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Hong Kong Style Soy Sauce Chicken Recipe 港式酱油鸡腿

Monday, December 26, 2011 | Labels: , , , , |

I hope you all had a wonderful Christmas celebration and for those of you who don't celebrate Christmas, an enjoyable break over the long weekend.  I am sure that most of you know that Hong Kong is a culinary paradise and I do admit that I am a big fan of most Hong Kong and Cantonese cuisine in general.  Today's dish, the famous Hong Kong style soy sauce chicken can be found in most Hong Kong styled roasted meats restaurants or food stalls - those restaurants that usually have a glass section in the front showcasing various kinds of roasted meats like duck, goose and pork.  Soy sauce chicken is usually also part of the fare served and it's really quite easy to re-create at home, definitely much easier and less time-consuming than making a good roast duck at home.  As chicken breast meat is not particularly popular in my household, I decided to just make soy sauce chicken drumsticks, also this saves on me having to slice up the chicken into bite-sized pieces as it is quite a feat to slice up a cooked chicken cleanly and beautifully.

Hong Kong Style Soy Sauce Chicken 港式酱油鸡腿

For today's dish, it is quite important to use good quality soy sauce as you can probably guess, the soy sauce is the star of the dish.  Today was also the first time I cooked with Chinese rose wine or 玫瑰露 which makes for a much more fragrant soy dish than usual.  Chinese rose wine is actually translucent and is not pink by any means, it is very high in alcoholic content (about 40+%) and provides a deeper dimension of taste to this deceptively simple dishes like this one today.  Instead of regular sugar, I would also suggest for you to use rock sugar as the latter helps the chicken to stay more tender and moist.  I used a combination of light soy sauce 生抽 and dark soy sauce 老抽, added some ginger, scallions, star anise, garlic but do note that every household probably has their own little spin on this classic favourite.  After you've cooked the chicken in the soy sauce mixture, you can keep the sauce for making soy sauce eggs or soy sauce tofu - so this is definitely a dish worth making!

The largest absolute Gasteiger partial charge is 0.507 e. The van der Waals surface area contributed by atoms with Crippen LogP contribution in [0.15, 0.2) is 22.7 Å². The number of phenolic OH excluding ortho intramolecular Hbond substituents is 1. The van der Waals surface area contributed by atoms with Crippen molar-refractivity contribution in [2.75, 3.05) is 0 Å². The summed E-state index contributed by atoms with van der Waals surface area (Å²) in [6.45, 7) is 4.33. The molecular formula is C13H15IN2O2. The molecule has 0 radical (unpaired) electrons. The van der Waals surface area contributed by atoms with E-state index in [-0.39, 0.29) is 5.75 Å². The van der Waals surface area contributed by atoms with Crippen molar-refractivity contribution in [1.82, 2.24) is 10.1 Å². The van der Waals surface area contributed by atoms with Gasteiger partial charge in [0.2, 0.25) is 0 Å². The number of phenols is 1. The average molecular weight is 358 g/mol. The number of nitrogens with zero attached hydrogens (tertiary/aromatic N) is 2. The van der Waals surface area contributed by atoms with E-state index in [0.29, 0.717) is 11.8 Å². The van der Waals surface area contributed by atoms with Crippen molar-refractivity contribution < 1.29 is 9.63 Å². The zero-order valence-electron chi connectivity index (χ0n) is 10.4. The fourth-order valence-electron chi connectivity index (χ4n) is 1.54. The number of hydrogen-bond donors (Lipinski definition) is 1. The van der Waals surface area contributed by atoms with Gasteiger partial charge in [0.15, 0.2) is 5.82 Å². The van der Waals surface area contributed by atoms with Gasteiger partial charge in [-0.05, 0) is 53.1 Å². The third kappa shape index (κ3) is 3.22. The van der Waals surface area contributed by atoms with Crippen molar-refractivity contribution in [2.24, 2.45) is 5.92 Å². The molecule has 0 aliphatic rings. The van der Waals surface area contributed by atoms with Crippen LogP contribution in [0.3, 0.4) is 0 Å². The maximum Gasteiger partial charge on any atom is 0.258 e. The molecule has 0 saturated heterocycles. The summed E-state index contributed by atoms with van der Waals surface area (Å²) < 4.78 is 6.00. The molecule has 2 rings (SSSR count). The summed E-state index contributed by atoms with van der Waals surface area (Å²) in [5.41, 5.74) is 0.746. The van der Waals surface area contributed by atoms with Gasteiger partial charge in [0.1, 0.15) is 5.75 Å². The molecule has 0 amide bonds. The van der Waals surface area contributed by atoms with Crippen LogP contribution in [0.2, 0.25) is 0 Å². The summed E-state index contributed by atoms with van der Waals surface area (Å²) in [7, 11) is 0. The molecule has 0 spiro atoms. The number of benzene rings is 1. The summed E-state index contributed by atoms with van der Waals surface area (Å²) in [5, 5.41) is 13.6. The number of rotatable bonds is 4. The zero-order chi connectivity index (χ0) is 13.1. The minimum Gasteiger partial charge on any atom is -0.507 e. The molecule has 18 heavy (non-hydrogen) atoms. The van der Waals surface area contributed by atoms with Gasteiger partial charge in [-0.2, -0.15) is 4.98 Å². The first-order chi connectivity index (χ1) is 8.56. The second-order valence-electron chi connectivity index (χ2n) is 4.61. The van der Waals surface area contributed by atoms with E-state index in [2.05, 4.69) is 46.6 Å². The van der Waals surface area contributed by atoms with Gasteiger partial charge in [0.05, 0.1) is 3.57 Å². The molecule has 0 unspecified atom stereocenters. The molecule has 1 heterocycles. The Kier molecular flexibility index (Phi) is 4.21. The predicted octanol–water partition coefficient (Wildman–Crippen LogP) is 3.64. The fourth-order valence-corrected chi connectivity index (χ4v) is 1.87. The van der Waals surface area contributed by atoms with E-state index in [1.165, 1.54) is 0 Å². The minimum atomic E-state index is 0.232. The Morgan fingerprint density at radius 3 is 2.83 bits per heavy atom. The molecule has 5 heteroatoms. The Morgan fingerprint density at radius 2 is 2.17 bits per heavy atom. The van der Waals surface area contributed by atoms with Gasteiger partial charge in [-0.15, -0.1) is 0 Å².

Hong Kong Style Soy Sauce Chicken Hong Kong Style Soy Sauce Chicken 港式酱油鸡腿

This is a recipe in my series of Yuen Chun Recipes, an ongoing project on this blog.

Serves 4-6

Serving suggestion: with noodles or rice


10 chicken drumsticks, rinsed and patted dry, lightly rubbed with 1 teaspoon of salt and 1 tablespoon Chinese rose wine
4 cloves garlic, smashed
8 slices of fresh ginger (old)
6 stalks green onions/ scallions
1 star anise (more if you like)

For braising liquid:

3/4 cup light soy sauce (I used Yuen Chun's) + more, to taste
1/4 cup dark soy sauce + more, to taste
3 cups water
3 tablespoons Chinese rose wine (or substitute with Shaoxing Wine) 
2 tablespoons (about 35g) worth of rock sugar, or to taste

Dash of white pepper

For the noodles:

3 packets wheat noodles (or use other noodles of your choice, cooked according to package instructions)
2-3 stalks green onions, sliced